An Excellent Bus Network

Oxford’s buses are excellent – for getting to the city centre. Based on the inner cordon counts, over 40% of journeys into central Oxford are by bus. Buses run at least every five minutes on all the main corridors.

A large part of this success is due to bus priority, most notably the closure of the High Street to general traffic in 1999, blocking the only direct route from east Oxford.

But all these high-frequency routes don’t add up to a network. If we want a truly excellent public transport system, the individual routes need to connect – and the system needs to be clear and easy to use. At the moment, Oxford can’t really be said to have a joined-up network. In fact, as is typical in the UK, the local bus map doesn’t show what happens in the city centre at all.

There are particular reasons why the centre is too complicated to map. There are two major bus companies and several smaller ones. Bus services are profitable in Oxford, and this has led to competition and duplication. In the last few years, the two main companies have agreed joint operation of some of the busiest services, but there remains a huge variety of low-frequency services. Despite some joint-ticketing, services are still designed around route-specific ticketing.

In most of the rest of Europe, tickets are valid for a fixed time, so services can be designed for interchange. In the UK (outside London), there’s little coordination between services, even between services run by the same company, and pretty much everything runs into the city centre.

Even if low-frequency services were excluded, the situation in the centre would still be too complicated. This is because the high-frequency services take a variety of routes through the centre, with some running through, some looping round, and some doing both. By comparison, in a Swiss city such as Basel, one-way loops are rare, almost all the routes run two-way, and most of the main services run through.

This pattern is partly the result of operating trams, but it also applies to cities such as Winterthur which operate buses. The lack of loops makes it much easier to create a network map. There are fewer lines, and interchanges are clear and simple. It’s easier to understand the services as a network, and the usage reflects that – it’s not just a service into the city centre, but the normal way of getting anywhere in the city. This is one of the key reasons why car use in Basel is remarkably low (under 20%).

The Swiss even stick to two-way operation in quite narrow streets: they just run non-stop. As we’ve found in Queen Street in Oxford, buses have very little impact if they just run through a street slowly. Buses and trams only really get in the way when they stop.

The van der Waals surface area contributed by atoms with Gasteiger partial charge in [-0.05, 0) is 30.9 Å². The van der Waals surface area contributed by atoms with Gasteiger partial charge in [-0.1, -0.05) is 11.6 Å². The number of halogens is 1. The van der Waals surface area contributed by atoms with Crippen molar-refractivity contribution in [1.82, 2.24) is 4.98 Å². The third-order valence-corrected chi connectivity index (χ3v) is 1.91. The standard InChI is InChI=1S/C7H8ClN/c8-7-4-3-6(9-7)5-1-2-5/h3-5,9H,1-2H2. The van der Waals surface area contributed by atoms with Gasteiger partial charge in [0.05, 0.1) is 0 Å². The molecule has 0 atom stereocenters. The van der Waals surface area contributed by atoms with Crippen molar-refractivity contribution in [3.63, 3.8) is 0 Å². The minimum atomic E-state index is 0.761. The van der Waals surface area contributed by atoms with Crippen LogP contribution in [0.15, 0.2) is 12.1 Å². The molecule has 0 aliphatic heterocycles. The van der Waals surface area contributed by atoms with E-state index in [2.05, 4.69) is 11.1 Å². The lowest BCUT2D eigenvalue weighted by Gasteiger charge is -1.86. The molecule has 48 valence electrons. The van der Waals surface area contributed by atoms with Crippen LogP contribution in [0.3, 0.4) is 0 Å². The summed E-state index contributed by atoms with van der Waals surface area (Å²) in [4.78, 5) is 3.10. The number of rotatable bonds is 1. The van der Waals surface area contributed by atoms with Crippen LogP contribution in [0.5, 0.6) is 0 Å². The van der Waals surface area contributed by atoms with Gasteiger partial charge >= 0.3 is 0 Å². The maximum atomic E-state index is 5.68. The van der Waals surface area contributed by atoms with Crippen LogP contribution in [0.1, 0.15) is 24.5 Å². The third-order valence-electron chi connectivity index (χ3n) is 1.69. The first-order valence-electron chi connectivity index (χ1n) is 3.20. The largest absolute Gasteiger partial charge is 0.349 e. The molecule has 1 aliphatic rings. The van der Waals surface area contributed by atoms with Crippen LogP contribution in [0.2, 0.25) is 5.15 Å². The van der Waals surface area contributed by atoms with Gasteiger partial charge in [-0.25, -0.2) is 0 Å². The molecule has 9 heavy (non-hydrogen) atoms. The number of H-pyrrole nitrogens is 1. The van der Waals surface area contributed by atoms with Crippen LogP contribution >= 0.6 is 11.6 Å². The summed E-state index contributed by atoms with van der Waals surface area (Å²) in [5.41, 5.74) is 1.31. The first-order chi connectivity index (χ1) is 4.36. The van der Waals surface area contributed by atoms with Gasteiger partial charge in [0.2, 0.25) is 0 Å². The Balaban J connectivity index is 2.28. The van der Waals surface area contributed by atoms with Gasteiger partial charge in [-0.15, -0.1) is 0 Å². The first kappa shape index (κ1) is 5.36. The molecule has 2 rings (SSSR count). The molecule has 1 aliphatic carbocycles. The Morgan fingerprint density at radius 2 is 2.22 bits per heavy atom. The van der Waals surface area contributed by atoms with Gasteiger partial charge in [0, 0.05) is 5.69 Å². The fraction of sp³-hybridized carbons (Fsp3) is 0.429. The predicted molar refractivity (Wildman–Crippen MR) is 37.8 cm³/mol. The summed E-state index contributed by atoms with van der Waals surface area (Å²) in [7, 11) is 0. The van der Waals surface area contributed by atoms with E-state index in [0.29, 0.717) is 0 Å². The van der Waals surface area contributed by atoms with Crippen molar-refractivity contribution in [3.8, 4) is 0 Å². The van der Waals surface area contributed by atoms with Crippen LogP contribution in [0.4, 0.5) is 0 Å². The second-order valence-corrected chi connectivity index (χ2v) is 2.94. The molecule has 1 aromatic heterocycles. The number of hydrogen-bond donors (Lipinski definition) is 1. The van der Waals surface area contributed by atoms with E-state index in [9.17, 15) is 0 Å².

How can we make Oxford’s buses simpler for people to use, for a wider range of journeys? It would be great if we had trams instead of buses, but since buses are cheaper to run, it’s probably better to stick with what we have – fares are high enough already. But even without trams, we can make significant improvements, by learning from the Swiss.

It’s difficult to run services through from one side of Oxford to the other, because demand is much higher on the eastern side, requiring bigger buses. So a lot of services do have to terminate.

We also have to cope with fairly slow loading, with every passenger having to pay the driver or show a pass or ticket. This has led to a situation where each main service has its own stop, and stands there for several minutes loading. Through journeys are tediously slow, and interchange generally requires a walk across town.

Some ticketing reform would certainly help. The central stops could have ticket machines, so the driver only has to check tickets. Tickets above a certain value could be valid for interchange between SmartZone services, for say 30 minutes. Smartcard ticketing could be extended to these 30-minute passes, rather than being limited to day (and longer) passes.

But the real solution is to run the main eastern services two-way, non-stop through Queen Street, to the railway station. This will give those services multiple credible boarding stops, no reason to stand at any stop for very long, and facilitate interchange with other services.

Only the main eastern services would run through Queen Street – the rest would turn down St Aldates and run through to the south, or terminate at Speedwell Street. Most southern services would run via Castle Street to the railway station, and northern services could run to the railway station as well. This would provide clear interchange between services, and allow a proper network map to be drawn.

More space would be required for buses at the station, but that’s achievable by moving the taxis to the short-stay car-park.

There would also need to be a clear bus priority route through Frideswide Square. That can be achieved by running the buses along Hythe Bridge Street, switching the general traffic to Park End Street, and crossing over at Worcester Street (a potential layout is shown below).

Unfortunately, the latest proposals for Frideswide Square rely on crossing over at a sequence of three roundabouts, which is almost bound to gridlock in the evening peak.

Two-way buses in Queen Street inevitably means compromising space for pedestrians. But if we want to have excellent public transport in Oxford, and get people out of their cars, we need to give the buses the space they need so they can operate as a network.

Maps from Oxford Bus Company (pdf), Basel On The Move (pdf), and Google Maps.